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January 1955


Author Affiliations

Rego Park, Long Island, N. Y.
From the Cerebral Palsy Unit, Public School 118, Queens, Bureau for Handicapped Children, Department of Health, New York.

AMA Am J Dis Child. 1955;89(1):48-53. doi:10.1001/archpedi.1955.02050110064009

INFANTILE cerebral palsy affects the brain centers of respiratory regulation, as well as the pharyngeal and laryngeal muscles of respiration, speech, and deglutition. Proper respiration control is prerequisite to proper speech; children with poor respiration control have, for the most part, poor speech. This is irrespective of the level of intelligence if speech performance ability is considered rather than cerebration and thought content.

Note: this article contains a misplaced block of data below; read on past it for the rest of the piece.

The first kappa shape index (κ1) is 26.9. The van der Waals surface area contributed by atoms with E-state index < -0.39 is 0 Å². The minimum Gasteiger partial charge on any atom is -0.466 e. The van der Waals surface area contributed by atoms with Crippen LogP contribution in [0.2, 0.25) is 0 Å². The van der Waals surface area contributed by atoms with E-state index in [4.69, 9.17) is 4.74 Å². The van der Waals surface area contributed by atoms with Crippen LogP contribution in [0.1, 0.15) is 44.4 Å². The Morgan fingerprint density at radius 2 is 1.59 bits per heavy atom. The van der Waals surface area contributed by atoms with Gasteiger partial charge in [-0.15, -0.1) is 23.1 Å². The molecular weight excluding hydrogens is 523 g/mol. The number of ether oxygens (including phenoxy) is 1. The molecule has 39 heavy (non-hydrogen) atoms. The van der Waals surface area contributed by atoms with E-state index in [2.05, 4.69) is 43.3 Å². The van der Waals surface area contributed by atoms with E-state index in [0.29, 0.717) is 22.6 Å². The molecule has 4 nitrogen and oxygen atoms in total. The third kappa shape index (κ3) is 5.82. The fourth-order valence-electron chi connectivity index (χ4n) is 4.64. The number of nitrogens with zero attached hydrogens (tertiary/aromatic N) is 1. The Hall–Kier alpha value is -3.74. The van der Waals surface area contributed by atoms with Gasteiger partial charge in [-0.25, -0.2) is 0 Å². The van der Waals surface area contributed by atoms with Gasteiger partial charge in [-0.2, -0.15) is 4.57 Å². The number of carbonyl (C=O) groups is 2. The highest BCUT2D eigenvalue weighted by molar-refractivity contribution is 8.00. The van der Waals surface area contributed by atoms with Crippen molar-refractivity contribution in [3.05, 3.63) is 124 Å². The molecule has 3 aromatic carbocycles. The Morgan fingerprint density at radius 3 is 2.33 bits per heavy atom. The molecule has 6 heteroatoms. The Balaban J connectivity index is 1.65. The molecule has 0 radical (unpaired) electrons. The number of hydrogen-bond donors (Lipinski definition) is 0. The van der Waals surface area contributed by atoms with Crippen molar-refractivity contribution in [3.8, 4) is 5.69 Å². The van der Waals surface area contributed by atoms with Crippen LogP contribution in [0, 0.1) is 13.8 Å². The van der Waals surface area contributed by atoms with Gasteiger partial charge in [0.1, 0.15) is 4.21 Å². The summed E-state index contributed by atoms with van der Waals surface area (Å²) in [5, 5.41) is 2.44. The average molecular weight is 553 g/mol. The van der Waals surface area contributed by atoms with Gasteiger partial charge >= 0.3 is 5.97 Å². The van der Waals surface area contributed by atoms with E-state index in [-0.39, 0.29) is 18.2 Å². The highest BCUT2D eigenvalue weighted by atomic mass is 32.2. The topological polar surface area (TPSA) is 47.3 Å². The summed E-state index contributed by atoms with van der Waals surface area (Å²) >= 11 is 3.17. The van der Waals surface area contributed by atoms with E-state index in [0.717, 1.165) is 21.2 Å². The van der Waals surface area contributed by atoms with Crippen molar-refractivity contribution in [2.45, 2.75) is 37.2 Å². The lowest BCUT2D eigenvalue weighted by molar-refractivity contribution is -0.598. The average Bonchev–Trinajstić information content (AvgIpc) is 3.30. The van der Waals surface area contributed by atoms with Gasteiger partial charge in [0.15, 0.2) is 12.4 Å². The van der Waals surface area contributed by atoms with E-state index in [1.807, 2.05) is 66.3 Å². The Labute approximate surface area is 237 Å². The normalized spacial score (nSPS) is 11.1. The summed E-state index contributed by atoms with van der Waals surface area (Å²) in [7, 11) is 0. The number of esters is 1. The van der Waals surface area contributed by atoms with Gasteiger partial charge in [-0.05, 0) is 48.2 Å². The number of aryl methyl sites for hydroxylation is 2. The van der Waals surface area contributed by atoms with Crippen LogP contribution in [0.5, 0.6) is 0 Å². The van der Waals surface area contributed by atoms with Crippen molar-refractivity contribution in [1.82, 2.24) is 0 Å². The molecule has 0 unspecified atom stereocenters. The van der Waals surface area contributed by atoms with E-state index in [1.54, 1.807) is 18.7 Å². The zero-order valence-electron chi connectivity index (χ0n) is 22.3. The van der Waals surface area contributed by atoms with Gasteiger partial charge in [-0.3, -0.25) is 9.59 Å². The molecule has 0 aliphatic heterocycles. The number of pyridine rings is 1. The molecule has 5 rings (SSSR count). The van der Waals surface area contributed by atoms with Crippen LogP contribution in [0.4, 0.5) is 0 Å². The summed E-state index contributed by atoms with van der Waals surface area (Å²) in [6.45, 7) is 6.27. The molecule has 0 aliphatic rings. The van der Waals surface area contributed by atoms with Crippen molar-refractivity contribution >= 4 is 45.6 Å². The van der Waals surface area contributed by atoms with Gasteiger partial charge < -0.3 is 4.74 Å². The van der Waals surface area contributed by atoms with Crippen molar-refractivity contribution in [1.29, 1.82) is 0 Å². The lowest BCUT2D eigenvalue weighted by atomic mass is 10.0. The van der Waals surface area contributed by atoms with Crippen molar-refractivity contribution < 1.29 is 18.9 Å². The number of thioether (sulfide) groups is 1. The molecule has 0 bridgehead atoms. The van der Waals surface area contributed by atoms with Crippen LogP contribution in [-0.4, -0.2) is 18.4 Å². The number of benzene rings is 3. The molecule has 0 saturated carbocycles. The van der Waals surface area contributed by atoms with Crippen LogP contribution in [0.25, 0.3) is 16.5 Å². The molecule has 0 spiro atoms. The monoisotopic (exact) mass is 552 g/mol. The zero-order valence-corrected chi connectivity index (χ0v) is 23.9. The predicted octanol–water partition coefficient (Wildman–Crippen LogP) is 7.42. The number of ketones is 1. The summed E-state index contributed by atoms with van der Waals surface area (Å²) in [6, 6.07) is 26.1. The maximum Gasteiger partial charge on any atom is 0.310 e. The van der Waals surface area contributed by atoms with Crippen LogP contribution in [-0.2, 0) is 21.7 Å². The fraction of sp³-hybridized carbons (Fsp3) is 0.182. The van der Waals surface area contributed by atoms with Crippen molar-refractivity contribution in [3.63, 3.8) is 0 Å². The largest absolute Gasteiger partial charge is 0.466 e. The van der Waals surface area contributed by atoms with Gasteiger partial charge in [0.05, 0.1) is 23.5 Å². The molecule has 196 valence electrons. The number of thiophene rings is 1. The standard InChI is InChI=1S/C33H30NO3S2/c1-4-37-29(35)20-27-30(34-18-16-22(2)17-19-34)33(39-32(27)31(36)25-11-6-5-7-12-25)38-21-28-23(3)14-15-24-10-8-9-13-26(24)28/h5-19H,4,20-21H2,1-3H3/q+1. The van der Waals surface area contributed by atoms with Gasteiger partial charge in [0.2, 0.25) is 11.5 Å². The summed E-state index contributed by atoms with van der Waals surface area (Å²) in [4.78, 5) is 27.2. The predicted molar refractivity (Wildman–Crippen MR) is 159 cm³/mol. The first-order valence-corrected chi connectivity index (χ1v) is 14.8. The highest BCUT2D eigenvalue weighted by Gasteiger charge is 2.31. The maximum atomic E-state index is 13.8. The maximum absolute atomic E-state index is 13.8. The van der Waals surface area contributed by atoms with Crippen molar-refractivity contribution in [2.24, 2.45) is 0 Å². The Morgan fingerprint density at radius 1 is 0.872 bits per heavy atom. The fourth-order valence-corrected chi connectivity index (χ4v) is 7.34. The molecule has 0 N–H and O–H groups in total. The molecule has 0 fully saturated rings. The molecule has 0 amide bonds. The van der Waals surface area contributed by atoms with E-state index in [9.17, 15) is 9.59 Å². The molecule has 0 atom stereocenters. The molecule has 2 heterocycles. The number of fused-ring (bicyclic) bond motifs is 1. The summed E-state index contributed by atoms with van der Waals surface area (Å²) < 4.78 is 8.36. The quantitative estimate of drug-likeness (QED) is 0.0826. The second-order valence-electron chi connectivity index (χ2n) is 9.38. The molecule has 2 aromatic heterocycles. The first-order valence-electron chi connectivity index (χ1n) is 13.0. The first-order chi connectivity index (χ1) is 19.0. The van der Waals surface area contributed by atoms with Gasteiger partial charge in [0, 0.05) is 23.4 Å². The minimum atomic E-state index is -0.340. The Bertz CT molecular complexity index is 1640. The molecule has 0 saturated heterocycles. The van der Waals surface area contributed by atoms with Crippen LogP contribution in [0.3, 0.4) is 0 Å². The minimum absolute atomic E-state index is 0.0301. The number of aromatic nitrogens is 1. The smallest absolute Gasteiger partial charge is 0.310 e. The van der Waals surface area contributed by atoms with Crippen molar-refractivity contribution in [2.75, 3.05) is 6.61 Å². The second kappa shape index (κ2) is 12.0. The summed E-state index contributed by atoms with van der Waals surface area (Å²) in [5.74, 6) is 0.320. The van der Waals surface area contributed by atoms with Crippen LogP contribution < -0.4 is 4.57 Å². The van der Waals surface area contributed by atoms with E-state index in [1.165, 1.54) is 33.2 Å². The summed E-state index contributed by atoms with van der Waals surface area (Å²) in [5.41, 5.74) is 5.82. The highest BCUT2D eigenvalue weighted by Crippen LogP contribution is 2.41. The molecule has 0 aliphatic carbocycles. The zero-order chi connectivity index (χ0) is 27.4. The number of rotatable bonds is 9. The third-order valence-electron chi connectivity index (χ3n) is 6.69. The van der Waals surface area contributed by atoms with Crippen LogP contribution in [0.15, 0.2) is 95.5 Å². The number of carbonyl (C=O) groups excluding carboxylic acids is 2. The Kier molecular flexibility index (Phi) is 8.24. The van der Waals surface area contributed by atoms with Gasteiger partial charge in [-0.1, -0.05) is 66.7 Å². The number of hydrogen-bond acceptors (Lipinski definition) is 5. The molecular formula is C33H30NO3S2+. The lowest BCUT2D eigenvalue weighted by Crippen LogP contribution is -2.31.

Infantile cerebral palsy is a unique syndrome in that it involves so many peripheral structures and body functions, all consequent to central brain damage. The etiological factors are cataclysmic and of short duration, e. g., cerebral anoxia, trauma (usually hemorrhage), brain infection, and so on. Therefore, the damage is not progressive. However, since it occurs mainly prior to or during birth, at the outset of the person's life, the condition dynamically affects the entire physical, mental, and functional development of the afflicted person. Thus speech, which is

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